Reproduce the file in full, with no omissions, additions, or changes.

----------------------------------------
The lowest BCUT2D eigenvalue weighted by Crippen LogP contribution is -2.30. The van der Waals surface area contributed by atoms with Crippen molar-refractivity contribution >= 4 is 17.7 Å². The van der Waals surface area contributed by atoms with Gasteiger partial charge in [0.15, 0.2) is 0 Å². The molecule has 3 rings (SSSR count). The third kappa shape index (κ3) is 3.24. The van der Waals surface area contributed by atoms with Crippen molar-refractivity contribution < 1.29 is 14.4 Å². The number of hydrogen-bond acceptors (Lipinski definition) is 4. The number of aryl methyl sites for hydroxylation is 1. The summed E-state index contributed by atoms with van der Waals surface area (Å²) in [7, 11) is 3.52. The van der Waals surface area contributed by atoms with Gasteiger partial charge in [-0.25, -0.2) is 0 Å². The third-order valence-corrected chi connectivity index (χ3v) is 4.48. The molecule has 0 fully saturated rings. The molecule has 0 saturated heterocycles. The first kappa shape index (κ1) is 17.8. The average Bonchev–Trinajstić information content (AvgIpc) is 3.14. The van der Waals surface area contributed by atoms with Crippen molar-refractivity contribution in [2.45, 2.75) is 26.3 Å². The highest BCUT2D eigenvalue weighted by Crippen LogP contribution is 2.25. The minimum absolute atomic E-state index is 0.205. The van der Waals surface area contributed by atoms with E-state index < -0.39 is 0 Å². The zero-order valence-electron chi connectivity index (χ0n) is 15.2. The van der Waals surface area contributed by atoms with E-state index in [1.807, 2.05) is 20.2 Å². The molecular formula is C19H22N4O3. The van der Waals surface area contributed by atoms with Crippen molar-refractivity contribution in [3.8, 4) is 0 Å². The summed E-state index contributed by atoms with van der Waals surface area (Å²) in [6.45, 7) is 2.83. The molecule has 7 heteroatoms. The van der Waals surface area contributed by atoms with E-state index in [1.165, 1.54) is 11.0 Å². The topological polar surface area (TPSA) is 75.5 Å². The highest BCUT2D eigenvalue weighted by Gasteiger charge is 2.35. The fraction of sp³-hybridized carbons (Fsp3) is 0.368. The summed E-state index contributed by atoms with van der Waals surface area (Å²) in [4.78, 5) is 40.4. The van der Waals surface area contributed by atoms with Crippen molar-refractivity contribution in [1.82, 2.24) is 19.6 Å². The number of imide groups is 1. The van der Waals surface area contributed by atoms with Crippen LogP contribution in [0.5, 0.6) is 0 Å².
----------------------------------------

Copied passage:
The lowest BCUT2D eigenvalue weighted by Crippen LogP contribution is -2.30. The van der Waals surface area contributed by atoms with Crippen molar-refractivity contribution >= 4 is 17.7 Å². The van der Waals surface area contributed by atoms with Gasteiger partial charge in [0.15, 0.2) is 0 Å². The molecule has 3 rings (SSSR count). The third kappa shape index (κ3) is 3.24. The van der Waals surface area contributed by atoms with Crippen molar-refractivity contribution < 1.29 is 14.4 Å². The number of hydrogen-bond acceptors (Lipinski definition) is 4. The number of aryl methyl sites for hydroxylation is 1. The summed E-state index contributed by atoms with van der Waals surface area (Å²) in [7, 11) is 3.52. The van der Waals surface area contributed by atoms with Gasteiger partial charge in [-0.25, -0.2) is 0 Å². The third-order valence-corrected chi connectivity index (χ3v) is 4.48. The molecule has 0 fully saturated rings. The molecule has 0 saturated heterocycles. The first kappa shape index (κ1) is 17.8. The average Bonchev–Trinajstić information content (AvgIpc) is 3.14. The van der Waals surface area contributed by atoms with Crippen molar-refractivity contribution in [2.45, 2.75) is 26.3 Å². The highest BCUT2D eigenvalue weighted by Crippen LogP contribution is 2.25. The minimum absolute atomic E-state index is 0.205. The van der Waals surface area contributed by atoms with E-state index < -0.39 is 0 Å². The zero-order valence-electron chi connectivity index (χ0n) is 15.2. The van der Waals surface area contributed by atoms with E-state index in [1.807, 2.05) is 20.2 Å². The molecular formula is C19H22N4O3. The van der Waals surface area contributed by atoms with Crippen molar-refractivity contribution in [3.8, 4) is 0 Å². The summed E-state index contributed by atoms with van der Waals surface area (Å²) in [6.45, 7) is 2.83. The molecule has 7 heteroatoms. The van der Waals surface area contributed by atoms with E-state index in [1.165, 1.54) is 11.0 Å². The topological polar surface area (TPSA) is 75.5 Å². The highest BCUT2D eigenvalue weighted by Gasteiger charge is 2.35. The fraction of sp³-hybridized carbons (Fsp3) is 0.368. The summed E-state index contributed by atoms with van der Waals surface area (Å²) in [4.78, 5) is 40.4. The van der Waals surface area contributed by atoms with Crippen molar-refractivity contribution in [1.82, 2.24) is 19.6 Å². The number of imide groups is 1. The van der Waals surface area contributed by atoms with Crippen LogP contribution in [0.5, 0.6) is 0 Å².